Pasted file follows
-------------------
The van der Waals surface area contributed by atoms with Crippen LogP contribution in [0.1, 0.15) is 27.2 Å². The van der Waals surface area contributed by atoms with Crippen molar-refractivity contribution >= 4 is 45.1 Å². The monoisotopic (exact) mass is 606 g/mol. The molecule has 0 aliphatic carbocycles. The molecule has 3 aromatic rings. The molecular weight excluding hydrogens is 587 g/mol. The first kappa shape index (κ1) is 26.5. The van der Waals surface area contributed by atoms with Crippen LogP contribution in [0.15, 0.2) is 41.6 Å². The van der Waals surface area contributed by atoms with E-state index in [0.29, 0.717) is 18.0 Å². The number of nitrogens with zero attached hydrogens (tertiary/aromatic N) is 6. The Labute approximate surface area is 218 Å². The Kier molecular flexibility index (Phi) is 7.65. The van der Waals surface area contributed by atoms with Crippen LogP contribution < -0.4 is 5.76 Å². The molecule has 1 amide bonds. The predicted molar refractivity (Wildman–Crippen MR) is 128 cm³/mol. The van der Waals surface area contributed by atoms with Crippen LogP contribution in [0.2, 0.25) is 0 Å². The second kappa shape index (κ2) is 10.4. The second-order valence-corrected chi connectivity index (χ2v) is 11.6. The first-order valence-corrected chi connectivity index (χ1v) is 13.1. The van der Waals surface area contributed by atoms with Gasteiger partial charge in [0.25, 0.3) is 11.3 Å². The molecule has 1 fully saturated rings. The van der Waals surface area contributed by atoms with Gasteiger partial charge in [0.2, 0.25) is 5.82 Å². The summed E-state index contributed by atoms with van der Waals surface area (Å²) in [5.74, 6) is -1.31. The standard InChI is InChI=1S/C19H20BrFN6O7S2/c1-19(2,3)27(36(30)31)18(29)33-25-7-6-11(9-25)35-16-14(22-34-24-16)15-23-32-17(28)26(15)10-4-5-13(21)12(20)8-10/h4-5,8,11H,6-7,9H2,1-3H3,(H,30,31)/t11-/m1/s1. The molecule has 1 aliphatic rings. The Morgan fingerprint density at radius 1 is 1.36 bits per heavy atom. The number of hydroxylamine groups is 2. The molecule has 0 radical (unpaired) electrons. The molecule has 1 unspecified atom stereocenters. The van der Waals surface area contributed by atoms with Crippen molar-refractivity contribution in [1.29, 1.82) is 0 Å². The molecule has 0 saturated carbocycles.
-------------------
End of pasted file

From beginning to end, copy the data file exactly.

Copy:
The van der Waals surface area contributed by atoms with Crippen LogP contribution in [0.1, 0.15) is 27.2 Å². The van der Waals surface area contributed by atoms with Crippen molar-refractivity contribution >= 4 is 45.1 Å². The monoisotopic (exact) mass is 606 g/mol. The molecule has 0 aliphatic carbocycles. The molecule has 3 aromatic rings. The molecular weight excluding hydrogens is 587 g/mol. The first kappa shape index (κ1) is 26.5. The van der Waals surface area contributed by atoms with Crippen LogP contribution in [0.15, 0.2) is 41.6 Å². The van der Waals surface area contributed by atoms with E-state index in [0.29, 0.717) is 18.0 Å². The number of nitrogens with zero attached hydrogens (tertiary/aromatic N) is 6. The Labute approximate surface area is 218 Å². The Kier molecular flexibility index (Phi) is 7.65. The van der Waals surface area contributed by atoms with Crippen LogP contribution < -0.4 is 5.76 Å². The molecule has 1 amide bonds. The predicted molar refractivity (Wildman–Crippen MR) is 128 cm³/mol. The van der Waals surface area contributed by atoms with Crippen LogP contribution in [0.2, 0.25) is 0 Å². The second kappa shape index (κ2) is 10.4. The second-order valence-corrected chi connectivity index (χ2v) is 11.6. The first-order valence-corrected chi connectivity index (χ1v) is 13.1. The van der Waals surface area contributed by atoms with Gasteiger partial charge in [0.25, 0.3) is 11.3 Å². The molecule has 1 fully saturated rings. The van der Waals surface area contributed by atoms with Gasteiger partial charge in [0.2, 0.25) is 5.82 Å². The summed E-state index contributed by atoms with van der Waals surface area (Å²) in [5.74, 6) is -1.31. The standard InChI is InChI=1S/C19H20BrFN6O7S2/c1-19(2,3)27(36(30)31)18(29)33-25-7-6-11(9-25)35-16-14(22-34-24-16)15-23-32-17(28)26(15)10-4-5-13(21)12(20)8-10/h4-5,8,11H,6-7,9H2,1-3H3,(H,30,31)/t11-/m1/s1. The molecule has 1 aliphatic rings. The Morgan fingerprint density at radius 1 is 1.36 bits per heavy atom. The number of hydroxylamine groups is 2. The molecule has 0 radical (unpaired) electrons. The molecule has 1 unspecified atom stereocenters. The van der Waals surface area contributed by atoms with Crippen molar-refractivity contribution in [1.29, 1.82) is 0 Å². The molecule has 0 saturated carbocycles.